Prof J F Y Brookfield
Prof O Hanotte
Applications accepted all year round
Self-Funded PhD Students Only
44% of the human genome, and similar proportions in other vertebrate species, consists of mobile DNAs or their inactive descendants. These “transposable elements” are scattered throughout genomes as a result of their past or present mobility, and many have been characterised as “junk DNA”. They form distinct classes: the Class I elements, or retrotransposons, move via an RNA intermediate, while Class II elements move to new chromosomal locations as DNA entities. Transposable elements are capable of spreading through genomes by replication in transposition, and their copy numbers can increase to hundreds of thousands or millions, even if they convey no benefits to their hosts. They are indeed frequently regarded as parasitic DNAs. Through bioinformatic comparisons between the genomes of mammal groups, it is possible to trace the life cycle of these genomic parasites, as they proliferate through their hosts’ genomes, and then become inactive, living on in the genomes and decaying in sequence. Studies of the DNA sequences of orthologous and paralogous transposable element copies allow identification of horizontal transfer events, against a general pattern of vertical inheritance. Genomic information has now expanded from encompassing a single genome per species, to knowledge of population genomics, where genomic sites of transposable elements can be characterised by their population frequencies, which reveal much about whether individual transposable element insertions are harmful, advantageous or neutral in their effects on host fitness.
The possibility that some elements have advantageous effects creates a different way of regarding mobile DNAs, as ancestrally parasitic DNAs that may have subsequently evolved functions that are adaptive for the host. There exist powerful statistical tests, examining sequence conservation, which can identify whether a now-inactive copy of a previously mobile sequence family is now conferring any adaptive benefit to its host. The project will consist of applying bioinformatics analyses to whole genome information from wild and domesticated species of vertebrates, including variation within- and between-species, to establish whether interspersed repetitive sequences make a major contribution to adaptive change. The candidate should have some experience and expertise with bioinformatics tools, an aptitude for statistical and quantitative reasoning, and a strong grasp of principle of evolutionary biology and population genetics as applied to DNA sequences.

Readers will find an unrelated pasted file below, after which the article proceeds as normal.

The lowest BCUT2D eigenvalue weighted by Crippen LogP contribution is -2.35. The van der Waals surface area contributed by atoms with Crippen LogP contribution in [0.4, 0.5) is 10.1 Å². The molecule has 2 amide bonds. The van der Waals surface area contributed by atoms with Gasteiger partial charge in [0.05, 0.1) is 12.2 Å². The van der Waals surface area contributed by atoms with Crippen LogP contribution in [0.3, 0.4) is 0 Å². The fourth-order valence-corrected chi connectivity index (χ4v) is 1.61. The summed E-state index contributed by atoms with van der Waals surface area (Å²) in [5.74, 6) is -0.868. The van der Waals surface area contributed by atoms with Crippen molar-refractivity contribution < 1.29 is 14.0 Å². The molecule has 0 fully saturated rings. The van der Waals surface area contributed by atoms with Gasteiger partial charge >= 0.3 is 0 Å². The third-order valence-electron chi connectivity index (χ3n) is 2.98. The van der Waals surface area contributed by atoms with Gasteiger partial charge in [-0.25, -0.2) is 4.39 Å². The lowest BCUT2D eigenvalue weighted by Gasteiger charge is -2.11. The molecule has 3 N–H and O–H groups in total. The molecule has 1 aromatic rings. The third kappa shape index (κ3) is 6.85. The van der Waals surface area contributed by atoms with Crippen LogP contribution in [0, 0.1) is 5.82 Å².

The University of Nottingham is one of the world’s most respected research-intensive universities, ranked 8th in the UK for research power (REF 2014). Students studying in the School of Life Sciences will have the opportunity to thrive in a vibrant, multidisciplinary environment, with expert supervision from leaders in their field, state-of-the-art facilities and strong links with industry. Students are closely monitored in terms of their personal and professional progression throughout their study period and are assigned academic mentors in addition to their supervisory team. The School provides structured training as a fundamental part of postgraduate personal development and our training programme enables students to develop skills across the four domains of the Vitae Researcher Development Framework (RDF). During their studies, students will also have the opportunity to attend and present at conferences around the world. The School puts strong emphasis on the promotion of postgraduate research with a 2-day annual PhD research symposium attended by all students, plus academic staff and invited speakers.
Home applicants should contact the supervisor to determine the current funding status for this project. EU applicants should visit the Graduate School webpages for information on specific EU scholarships http://www.nottingham.ac.uk/graduateschool/funding/prospective-students/index.aspx. International applicants should visit our International Research Scholarships page for information regarding fees and funding at the University http://www.nottingham.ac.uk/studywithus/international-applicants/scholarships-fees-and-finance/index.aspx.
Hellen, Elizabeth H.B. and Brookfield, John F.Y. (2012) The diversity of Class II transposable elements in mammalian genomes has arisen from ancestral phylogenetic splits during ancient waves of proliferation through the genome. Mol. Biol. Evol. 30(1):100–108 doi:10.1093/molbev/mss206
How good is research at University of Nottingham in Biological Sciences?
FTE Category A staff submitted: 90.86
Research output data provided by the Research Excellence Framework (REF)
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